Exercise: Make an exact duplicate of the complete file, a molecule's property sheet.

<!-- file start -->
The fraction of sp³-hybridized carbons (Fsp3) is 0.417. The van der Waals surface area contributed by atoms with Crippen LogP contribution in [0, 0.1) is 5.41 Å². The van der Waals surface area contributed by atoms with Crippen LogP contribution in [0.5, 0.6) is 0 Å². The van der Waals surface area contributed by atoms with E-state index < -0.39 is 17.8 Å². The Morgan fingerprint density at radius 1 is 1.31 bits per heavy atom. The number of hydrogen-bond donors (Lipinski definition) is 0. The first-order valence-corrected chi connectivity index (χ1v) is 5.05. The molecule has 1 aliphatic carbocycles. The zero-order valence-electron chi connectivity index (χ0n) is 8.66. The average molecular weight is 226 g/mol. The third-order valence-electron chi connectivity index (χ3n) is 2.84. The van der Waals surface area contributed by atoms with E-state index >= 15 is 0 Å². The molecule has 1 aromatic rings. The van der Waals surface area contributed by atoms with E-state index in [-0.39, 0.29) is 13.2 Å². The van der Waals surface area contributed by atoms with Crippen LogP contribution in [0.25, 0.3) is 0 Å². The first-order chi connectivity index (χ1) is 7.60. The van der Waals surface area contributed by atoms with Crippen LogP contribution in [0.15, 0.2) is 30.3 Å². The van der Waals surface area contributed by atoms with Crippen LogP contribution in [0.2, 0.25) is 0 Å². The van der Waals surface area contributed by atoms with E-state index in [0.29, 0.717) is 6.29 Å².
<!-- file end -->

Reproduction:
The fraction of sp³-hybridized carbons (Fsp3) is 0.417. The van der Waals surface area contributed by atoms with Crippen LogP contribution in [0, 0.1) is 5.41 Å². The van der Waals surface area contributed by atoms with Crippen LogP contribution in [0.5, 0.6) is 0 Å². The van der Waals surface area contributed by atoms with E-state index < -0.39 is 17.8 Å². The Morgan fingerprint density at radius 1 is 1.31 bits per heavy atom. The number of hydrogen-bond donors (Lipinski definition) is 0. The first-order valence-corrected chi connectivity index (χ1v) is 5.05. The molecule has 1 aliphatic carbocycles. The zero-order valence-electron chi connectivity index (χ0n) is 8.66. The average molecular weight is 226 g/mol. The third-order valence-electron chi connectivity index (χ3n) is 2.84. The van der Waals surface area contributed by atoms with E-state index >= 15 is 0 Å². The molecule has 1 aromatic rings. The van der Waals surface area contributed by atoms with E-state index in [-0.39, 0.29) is 13.2 Å². The van der Waals surface area contributed by atoms with Crippen LogP contribution in [0.25, 0.3) is 0 Å². The first-order chi connectivity index (χ1) is 7.60. The van der Waals surface area contributed by atoms with Crippen LogP contribution in [0.15, 0.2) is 30.3 Å². The van der Waals surface area contributed by atoms with Crippen LogP contribution in [0.2, 0.25) is 0 Å². The van der Waals surface area contributed by atoms with E-state index in [0.29, 0.717) is 6.29 Å².